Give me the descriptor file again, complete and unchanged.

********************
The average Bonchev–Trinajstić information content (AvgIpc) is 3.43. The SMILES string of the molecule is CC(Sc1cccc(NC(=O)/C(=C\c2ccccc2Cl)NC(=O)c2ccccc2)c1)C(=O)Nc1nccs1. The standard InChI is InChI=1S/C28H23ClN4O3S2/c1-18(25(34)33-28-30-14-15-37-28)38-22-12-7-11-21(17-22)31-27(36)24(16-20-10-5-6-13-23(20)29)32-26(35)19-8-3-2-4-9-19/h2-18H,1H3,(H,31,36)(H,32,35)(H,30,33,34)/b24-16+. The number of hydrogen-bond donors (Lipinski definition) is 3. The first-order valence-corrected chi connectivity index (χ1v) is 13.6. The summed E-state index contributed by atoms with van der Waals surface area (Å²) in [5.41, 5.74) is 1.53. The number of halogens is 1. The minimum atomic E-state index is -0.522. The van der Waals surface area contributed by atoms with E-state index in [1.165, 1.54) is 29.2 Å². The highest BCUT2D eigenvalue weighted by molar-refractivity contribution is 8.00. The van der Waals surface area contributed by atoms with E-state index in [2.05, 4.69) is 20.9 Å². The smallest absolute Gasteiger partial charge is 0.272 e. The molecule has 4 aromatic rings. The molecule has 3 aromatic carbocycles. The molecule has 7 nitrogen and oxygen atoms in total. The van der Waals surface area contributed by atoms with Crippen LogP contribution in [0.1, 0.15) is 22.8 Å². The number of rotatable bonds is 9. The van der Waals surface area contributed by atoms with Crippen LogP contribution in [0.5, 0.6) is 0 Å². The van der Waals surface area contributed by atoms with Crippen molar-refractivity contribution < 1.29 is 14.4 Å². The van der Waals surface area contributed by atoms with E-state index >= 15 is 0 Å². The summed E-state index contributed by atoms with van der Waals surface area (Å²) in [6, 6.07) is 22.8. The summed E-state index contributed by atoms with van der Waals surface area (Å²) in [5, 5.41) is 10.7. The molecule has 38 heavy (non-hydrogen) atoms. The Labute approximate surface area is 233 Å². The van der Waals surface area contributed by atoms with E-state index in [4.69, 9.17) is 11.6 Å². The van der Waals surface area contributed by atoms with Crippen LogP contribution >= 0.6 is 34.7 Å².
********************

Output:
The average Bonchev–Trinajstić information content (AvgIpc) is 3.43. The SMILES string of the molecule is CC(Sc1cccc(NC(=O)/C(=C\c2ccccc2Cl)NC(=O)c2ccccc2)c1)C(=O)Nc1nccs1. The standard InChI is InChI=1S/C28H23ClN4O3S2/c1-18(25(34)33-28-30-14-15-37-28)38-22-12-7-11-21(17-22)31-27(36)24(16-20-10-5-6-13-23(20)29)32-26(35)19-8-3-2-4-9-19/h2-18H,1H3,(H,31,36)(H,32,35)(H,30,33,34)/b24-16+. The number of hydrogen-bond donors (Lipinski definition) is 3. The first-order valence-corrected chi connectivity index (χ1v) is 13.6. The summed E-state index contributed by atoms with van der Waals surface area (Å²) in [5.41, 5.74) is 1.53. The number of halogens is 1. The minimum atomic E-state index is -0.522. The van der Waals surface area contributed by atoms with E-state index in [1.165, 1.54) is 29.2 Å². The highest BCUT2D eigenvalue weighted by molar-refractivity contribution is 8.00. The van der Waals surface area contributed by atoms with E-state index in [2.05, 4.69) is 20.9 Å². The smallest absolute Gasteiger partial charge is 0.272 e. The molecule has 4 aromatic rings. The molecule has 3 aromatic carbocycles. The molecule has 7 nitrogen and oxygen atoms in total. The van der Waals surface area contributed by atoms with Crippen LogP contribution in [0.1, 0.15) is 22.8 Å². The number of rotatable bonds is 9. The van der Waals surface area contributed by atoms with Crippen LogP contribution in [0.5, 0.6) is 0 Å². The van der Waals surface area contributed by atoms with Crippen molar-refractivity contribution < 1.29 is 14.4 Å². The van der Waals surface area contributed by atoms with E-state index >= 15 is 0 Å². The summed E-state index contributed by atoms with van der Waals surface area (Å²) in [6, 6.07) is 22.8. The summed E-state index contributed by atoms with van der Waals surface area (Å²) in [5, 5.41) is 10.7. The molecule has 38 heavy (non-hydrogen) atoms. The Labute approximate surface area is 233 Å². The van der Waals surface area contributed by atoms with E-state index in [4.69, 9.17) is 11.6 Å². The van der Waals surface area contributed by atoms with Crippen LogP contribution >= 0.6 is 34.7 Å².